This novel about video games seemed personal to me.

I am a player? For a long time, he would have said no because I don’t spend hundreds of hours digging into a game.

But when I was younger, I loved arcade games and I got really good at Tetris. And in the last few years, I started playing a lot of online bridge and games like Spelling Bee and a bunch of Wordle variants. The definition of a gamer is getting much broader and more inclusive, and it might be fair to start calling myself one.

Either way, I don’t think you need to be a hardcore gamer to enjoy Gabrielle Zevin’s fabulous novel. Tomorrow, and tomorrow, and tomorrow. It tells the story of Sam and Sadie, two friends who come together Super Mario Bros. as children and grow up to make video games together. Tomorrow was one of the biggest books of last year, and it’s easy to see why. Zevin is a great writer who makes you care deeply about her characters.

Although there are many video games mentioned in the book—oregon trail it is a recurring theme; I would describe it more as a story about partnership and collaboration. When Sam and Sadie are in college, they create a game called ichigo which turns out to be a great success. His company, Unfair Games, is successful, but the two start to clash. Sadie is upset that Sam got most of the credit for ichigo. Sam is frustrated that Sadie cares more about creating art than making her company viable.

Zevin is such a good writer that she makes you like both of them equally. Game developers often have a hard time getting recognition, so Sadie’s position is understandable. But she also comes from a wealthy family unlike Sam, who grew up poor and sees Unfair Games as her doorway to financial stability for the first time. Most of the book is about how a creative partnership can be both remarkable and complicated.

I couldn’t help but be reminded of my relationship with Paul Allen while reading it. Sadie believes that “true collaborators in this life are rare.” I agree, and I was lucky to have one in Paul.

One of the first chapters describing how Sam and Sadie worked until dawn in a dingy apartment in Cambridge, Massachusetts, could have been about Paul and me coming up with the idea for Microsoft. Like Sam and Sadie, we worked together every day for years. Paul’s vision and contributions to the company were absolutely critical to his success, and he then decided to move on. We had a great relationship, but not without some of the complexities that success brings.

Zevin really captures what it feels like to start a company that gets off the ground. It’s exciting to know that his vision is now real, but success brings many new questions. Once you make money, do you still have something to prove? How does your relationship with your partner change once a lot more people get involved? How do you make the next idea as good as the last?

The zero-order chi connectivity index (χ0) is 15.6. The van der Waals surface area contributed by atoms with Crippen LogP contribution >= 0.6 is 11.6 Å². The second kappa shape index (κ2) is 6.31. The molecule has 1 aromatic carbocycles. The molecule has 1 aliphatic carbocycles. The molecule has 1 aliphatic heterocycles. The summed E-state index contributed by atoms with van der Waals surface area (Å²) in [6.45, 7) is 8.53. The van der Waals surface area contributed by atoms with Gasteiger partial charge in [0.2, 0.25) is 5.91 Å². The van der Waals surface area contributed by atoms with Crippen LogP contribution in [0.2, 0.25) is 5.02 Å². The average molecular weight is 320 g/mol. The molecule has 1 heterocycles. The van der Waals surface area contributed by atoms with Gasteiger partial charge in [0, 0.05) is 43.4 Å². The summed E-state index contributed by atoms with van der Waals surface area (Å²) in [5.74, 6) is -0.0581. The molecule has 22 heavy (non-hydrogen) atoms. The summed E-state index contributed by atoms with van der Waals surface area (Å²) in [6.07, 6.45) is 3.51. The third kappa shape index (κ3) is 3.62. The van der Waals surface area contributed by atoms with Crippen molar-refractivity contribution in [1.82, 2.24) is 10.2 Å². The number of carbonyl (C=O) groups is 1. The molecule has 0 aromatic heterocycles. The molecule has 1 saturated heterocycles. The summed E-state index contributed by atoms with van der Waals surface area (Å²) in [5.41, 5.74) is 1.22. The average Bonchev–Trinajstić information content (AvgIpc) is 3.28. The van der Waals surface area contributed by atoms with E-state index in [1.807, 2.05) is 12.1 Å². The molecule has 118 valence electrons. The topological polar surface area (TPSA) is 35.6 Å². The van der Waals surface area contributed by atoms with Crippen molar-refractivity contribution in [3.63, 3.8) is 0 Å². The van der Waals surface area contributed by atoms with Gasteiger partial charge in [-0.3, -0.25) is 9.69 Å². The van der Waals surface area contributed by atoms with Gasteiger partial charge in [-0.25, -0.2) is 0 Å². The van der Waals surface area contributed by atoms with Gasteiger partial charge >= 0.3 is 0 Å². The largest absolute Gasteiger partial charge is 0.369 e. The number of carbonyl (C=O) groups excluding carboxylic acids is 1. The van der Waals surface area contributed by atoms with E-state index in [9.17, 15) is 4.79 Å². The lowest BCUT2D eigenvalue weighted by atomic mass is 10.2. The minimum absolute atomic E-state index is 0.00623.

You can’t help but wonder if you would have been as successful if you had started at a different time. Says Sadie: “If we had been born a little earlier, we wouldn’t have been able to make our games so easily. Access to computers would have been more difficult… And if we had been born a bit later, there would have been even more access to the Internet and certain tools, but honestly, gaming became much more complicated; the industry became so professional. We couldn’t have done as much as we did alone.” I know what you mean: Paul and I were very lucky in terms of our synchronization with Microsoft. We came in when chips were just starting to get powerful, but before other people had built established companies.

Another part of the book that was familiar to me was Sam and Sadie’s dynamic with Marx, a friend from college who is an equal partner in their work. Marx is not a game designer like Sam and Sadie, but ichigo and Unfair Games would not have existed without his production and business know-how. He’s also a charming and fun character who you can’t help but root for throughout the book.

If Paul and I were Sam and Sadie, Steve Ballmer was our Marx. He didn’t write code, but Microsoft’s success depended heavily on him. Like Marx, Steve made sure we hired the right people and had the tools we needed to get the company off the ground. The comparison isn’t perfect: we always appreciate Steve’s value, but in the book, Sam comes to resent Marx and downplays his contributions. (And, of course, Steve became CEO of Microsoft, a position Marx never reaches at Unfair Games.) But Zevin understands that dreamers alone can’t turn big ideas into reality, it takes doers too.

Tomorrow, and tomorrow, and tomorrow resonated with me for personal reasons, but I think Zevin’s exploration of partnership and collaboration, no matter who you are, is worth reading. Even if you’re skeptical about reading a book about video games, the subject matter is an excellent metaphor for human connection. As Zevin writes: “Allowing you to play with someone else is not a minor risk. It means allowing yourself to be open, to be exposed, to be hurt. To play requires trust and love.”